The Federal Government’s Race to the Top competition, which grants funding for education reform, is going into its second phase after Tuesday night’s application deadline. Thirty-five states and the District of Columbia applied for the second round of the competition, where states are rewarded grants for their efforts to reform the education system.
States will win grants based on their efforts towards amending curriculum, improving low-performing and underprivileged schools, as well as for the methods by which they employ and train teachers. There is a total of $3.4 billion dollars to be presented to the states that demonstrate the most efforts towards changing their schools.
In the first round, forty states applied for funds, with Delaware and Tennessee winning a combined $600 million. Three states have not re-applied, while states like Alaska and Texas did not apply for funds in either round of the competition. The finalists will be named around July 26, and by the end of September the winners will be decided. It is predicted that between 10-15 states will receive Race to the Top grants.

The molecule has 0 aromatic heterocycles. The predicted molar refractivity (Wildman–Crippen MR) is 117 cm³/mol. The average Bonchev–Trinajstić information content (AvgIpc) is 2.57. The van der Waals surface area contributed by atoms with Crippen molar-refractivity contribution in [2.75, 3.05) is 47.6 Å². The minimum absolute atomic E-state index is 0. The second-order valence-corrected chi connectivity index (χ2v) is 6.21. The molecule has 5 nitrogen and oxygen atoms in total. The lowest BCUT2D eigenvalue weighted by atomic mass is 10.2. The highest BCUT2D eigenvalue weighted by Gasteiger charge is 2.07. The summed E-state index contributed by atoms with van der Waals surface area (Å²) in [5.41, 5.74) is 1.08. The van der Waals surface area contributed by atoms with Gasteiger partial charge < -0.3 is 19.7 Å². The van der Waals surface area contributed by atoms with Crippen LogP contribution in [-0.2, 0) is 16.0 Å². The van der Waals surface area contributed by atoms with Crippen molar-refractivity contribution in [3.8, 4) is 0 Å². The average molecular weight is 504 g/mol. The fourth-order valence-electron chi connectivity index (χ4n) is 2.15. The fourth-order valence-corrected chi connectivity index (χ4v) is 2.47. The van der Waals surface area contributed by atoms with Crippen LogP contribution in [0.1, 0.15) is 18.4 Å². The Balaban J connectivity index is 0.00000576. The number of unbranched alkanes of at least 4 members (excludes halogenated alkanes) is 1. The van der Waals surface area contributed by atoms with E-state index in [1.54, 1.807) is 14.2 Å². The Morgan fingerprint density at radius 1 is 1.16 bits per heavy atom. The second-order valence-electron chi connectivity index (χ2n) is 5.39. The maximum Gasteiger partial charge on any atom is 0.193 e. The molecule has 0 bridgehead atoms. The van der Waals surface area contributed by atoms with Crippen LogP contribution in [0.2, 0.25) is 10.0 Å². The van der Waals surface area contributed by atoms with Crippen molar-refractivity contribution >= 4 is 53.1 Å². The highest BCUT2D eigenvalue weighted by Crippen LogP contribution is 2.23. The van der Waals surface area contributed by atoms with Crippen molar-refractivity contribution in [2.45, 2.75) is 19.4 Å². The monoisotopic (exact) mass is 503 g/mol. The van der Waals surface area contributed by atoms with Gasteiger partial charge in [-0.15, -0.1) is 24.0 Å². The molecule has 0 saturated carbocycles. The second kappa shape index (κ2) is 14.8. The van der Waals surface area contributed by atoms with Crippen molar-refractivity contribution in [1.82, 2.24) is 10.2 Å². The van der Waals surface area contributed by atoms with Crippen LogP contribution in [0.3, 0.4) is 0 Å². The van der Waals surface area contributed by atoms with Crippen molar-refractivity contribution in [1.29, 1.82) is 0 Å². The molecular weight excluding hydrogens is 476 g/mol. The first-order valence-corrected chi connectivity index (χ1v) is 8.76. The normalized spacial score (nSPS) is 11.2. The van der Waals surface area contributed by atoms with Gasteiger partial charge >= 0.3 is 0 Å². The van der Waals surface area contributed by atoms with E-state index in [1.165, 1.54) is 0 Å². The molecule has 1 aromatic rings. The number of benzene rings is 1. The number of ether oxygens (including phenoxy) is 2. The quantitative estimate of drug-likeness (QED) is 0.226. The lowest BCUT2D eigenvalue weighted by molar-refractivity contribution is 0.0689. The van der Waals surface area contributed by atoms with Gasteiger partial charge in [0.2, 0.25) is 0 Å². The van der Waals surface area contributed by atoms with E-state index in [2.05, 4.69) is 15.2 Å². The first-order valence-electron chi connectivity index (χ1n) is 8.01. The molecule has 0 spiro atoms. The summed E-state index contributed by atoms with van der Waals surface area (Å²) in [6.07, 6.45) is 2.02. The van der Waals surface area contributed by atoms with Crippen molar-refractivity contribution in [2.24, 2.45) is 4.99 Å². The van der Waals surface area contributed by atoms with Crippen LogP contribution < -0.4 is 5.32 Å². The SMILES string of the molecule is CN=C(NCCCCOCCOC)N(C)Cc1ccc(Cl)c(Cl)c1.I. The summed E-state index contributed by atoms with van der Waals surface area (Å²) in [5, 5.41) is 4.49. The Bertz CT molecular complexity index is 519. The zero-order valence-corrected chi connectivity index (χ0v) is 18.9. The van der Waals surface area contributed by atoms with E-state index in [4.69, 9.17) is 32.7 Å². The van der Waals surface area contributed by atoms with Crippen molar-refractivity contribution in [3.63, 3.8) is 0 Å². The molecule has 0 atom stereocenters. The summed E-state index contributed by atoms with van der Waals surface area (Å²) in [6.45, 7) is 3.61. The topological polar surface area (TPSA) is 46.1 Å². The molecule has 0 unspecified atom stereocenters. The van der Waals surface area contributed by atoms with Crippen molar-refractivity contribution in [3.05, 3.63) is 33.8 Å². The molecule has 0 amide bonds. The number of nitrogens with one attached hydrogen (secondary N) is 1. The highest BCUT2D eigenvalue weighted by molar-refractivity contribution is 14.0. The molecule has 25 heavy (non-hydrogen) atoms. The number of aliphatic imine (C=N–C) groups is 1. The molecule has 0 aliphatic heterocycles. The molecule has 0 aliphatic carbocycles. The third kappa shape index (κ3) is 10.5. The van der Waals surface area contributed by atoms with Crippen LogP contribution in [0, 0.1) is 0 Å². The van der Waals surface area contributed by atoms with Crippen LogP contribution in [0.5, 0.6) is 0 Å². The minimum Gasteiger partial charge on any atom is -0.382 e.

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While many schools are cutting budgets right and left, we are working to meet districts in creative ways to bring the best programs possible to students and teachers. For more information about Lifebound’s books and curriculum, visit www.lifebound.com or e-mail email@example.com.
Wall Street Journal
Thirty-Five States, D.C. Vie for Education Funding
Thirty-five states and the District of Columbia applied for the second phase of the Race to the Top federal education competition as the application deadline passed Tuesday night.
The states are hoping to win a piece of the $3.4 billion available under President Barack Obama’s signature education initiative.
Race to the Top aims to spur innovation by rewarding states that promote charter schools, tie teacher pay to student achievement and intervene in low-performing schools.